Program to reduce gun violence in Mid-Michigan expected to move forward

Program to reduce gun violence in Mid-Michigan inches closer to reality
Published: Jan. 12, 2022 at 6:52 PM EST
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LANSING, Mich. (WILX) - A plan aimed at reducing gun violence in the Greater Lansing area is closer to getting off the ground.

Related: Victim of Lansing gas station shooting expected to survive

Ingham County commissioners are expected to approve an agreement between People Ready Activating Youth, or P.R.A.Y., and Peckham to implement Advance Peace.

Lansing leaders acknowledged the youth gun violence in December.

By January 12, the Lansing Police Department was investigating two homicides, including the death of 19-year-old Elijah Brooks, who was shot and killed Monday.

“We’re dealing with many more youth and younger youth than we ever have in the past,” said Lansing Police Chief Ellery Sosebee.

Sosebee said he’s happy to see groups like Peckham and P.R.A.Y. are being considered to run the program.

“They have the ability to engage with groups that we typically can’t engage with by the preference of those individuals,” said Sosebee.

P.R.A.Y. is a mentorship program in Laning and Peckham has worked with the Ingham County Juvenile Court on several projects.

Both line up with the Advance Peace project already being used in other cities across the country.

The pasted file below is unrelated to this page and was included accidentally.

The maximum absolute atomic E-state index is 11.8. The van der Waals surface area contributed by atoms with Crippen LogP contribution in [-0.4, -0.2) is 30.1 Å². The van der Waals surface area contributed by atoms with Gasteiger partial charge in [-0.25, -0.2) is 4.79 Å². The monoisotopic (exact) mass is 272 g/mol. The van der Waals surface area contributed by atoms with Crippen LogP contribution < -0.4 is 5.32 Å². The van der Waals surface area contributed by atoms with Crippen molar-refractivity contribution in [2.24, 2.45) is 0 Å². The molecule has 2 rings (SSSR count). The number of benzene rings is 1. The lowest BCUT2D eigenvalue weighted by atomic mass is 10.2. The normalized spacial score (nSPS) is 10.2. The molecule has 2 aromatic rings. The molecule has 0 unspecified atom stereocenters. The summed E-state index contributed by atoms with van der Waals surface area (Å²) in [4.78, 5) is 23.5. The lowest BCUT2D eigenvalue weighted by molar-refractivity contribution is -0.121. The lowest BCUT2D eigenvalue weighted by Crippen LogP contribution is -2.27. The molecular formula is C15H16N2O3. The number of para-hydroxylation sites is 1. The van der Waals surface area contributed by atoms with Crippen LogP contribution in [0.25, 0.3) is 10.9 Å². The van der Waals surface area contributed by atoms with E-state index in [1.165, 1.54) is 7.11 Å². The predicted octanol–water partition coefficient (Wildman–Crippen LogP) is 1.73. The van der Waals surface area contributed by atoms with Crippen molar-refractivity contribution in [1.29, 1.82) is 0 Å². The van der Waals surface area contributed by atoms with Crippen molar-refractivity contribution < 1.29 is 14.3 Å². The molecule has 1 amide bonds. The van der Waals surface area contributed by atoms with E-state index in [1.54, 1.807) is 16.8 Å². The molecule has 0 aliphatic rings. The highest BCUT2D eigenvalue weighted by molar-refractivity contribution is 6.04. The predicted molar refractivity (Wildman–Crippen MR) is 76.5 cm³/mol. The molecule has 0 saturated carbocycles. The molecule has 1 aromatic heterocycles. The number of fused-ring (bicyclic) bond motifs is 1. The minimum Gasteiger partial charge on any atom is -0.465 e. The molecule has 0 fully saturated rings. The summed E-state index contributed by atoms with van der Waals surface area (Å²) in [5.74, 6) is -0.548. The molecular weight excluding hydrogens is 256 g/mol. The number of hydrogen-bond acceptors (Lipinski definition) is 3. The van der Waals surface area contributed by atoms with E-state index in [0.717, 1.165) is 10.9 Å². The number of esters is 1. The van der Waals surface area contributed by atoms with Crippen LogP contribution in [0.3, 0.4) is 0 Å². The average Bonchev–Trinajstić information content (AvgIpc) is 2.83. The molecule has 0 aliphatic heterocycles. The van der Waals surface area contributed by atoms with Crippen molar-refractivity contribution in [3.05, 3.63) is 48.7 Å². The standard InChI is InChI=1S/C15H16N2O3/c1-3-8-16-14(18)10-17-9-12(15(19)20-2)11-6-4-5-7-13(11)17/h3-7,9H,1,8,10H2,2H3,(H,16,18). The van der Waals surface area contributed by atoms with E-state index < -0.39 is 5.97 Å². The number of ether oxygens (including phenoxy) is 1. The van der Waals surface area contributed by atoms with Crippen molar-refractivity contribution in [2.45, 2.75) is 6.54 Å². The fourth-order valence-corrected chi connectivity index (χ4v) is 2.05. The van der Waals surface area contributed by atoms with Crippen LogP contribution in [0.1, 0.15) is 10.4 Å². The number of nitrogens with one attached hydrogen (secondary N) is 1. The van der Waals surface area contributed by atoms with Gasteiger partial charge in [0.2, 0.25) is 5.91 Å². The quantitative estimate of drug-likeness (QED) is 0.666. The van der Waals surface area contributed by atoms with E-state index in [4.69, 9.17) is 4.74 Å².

Chief Sosebee said it is working there.

“Giving examples of how what they went through, what they’ve done, they’ve been arrested, they’ve been involved in shootings, prison, jail. Give a perspective from somebody who’s lived it, who’s seen it, who’s learned from it,” said Sosebee.

The City of Lansing and Ingham County were hoping to get the Advance Peace project at the beginning of January, but the project was delayed.

Lansing Mayor Andy Schor said he’s happy to see the county taking the time to get it right.

“If it’s not done correctly, you don’t want to waste a year or two years and have to start all over again. You want to get it right the first time,” said Schor.

Schor said once the program is up and running, it will take maybe a year to start to see results.

The project would be paid for by money from the city, county, and state.

Ingham County’s “Law and Courts” committee will consider the recommendation during Thursday’s meeting.

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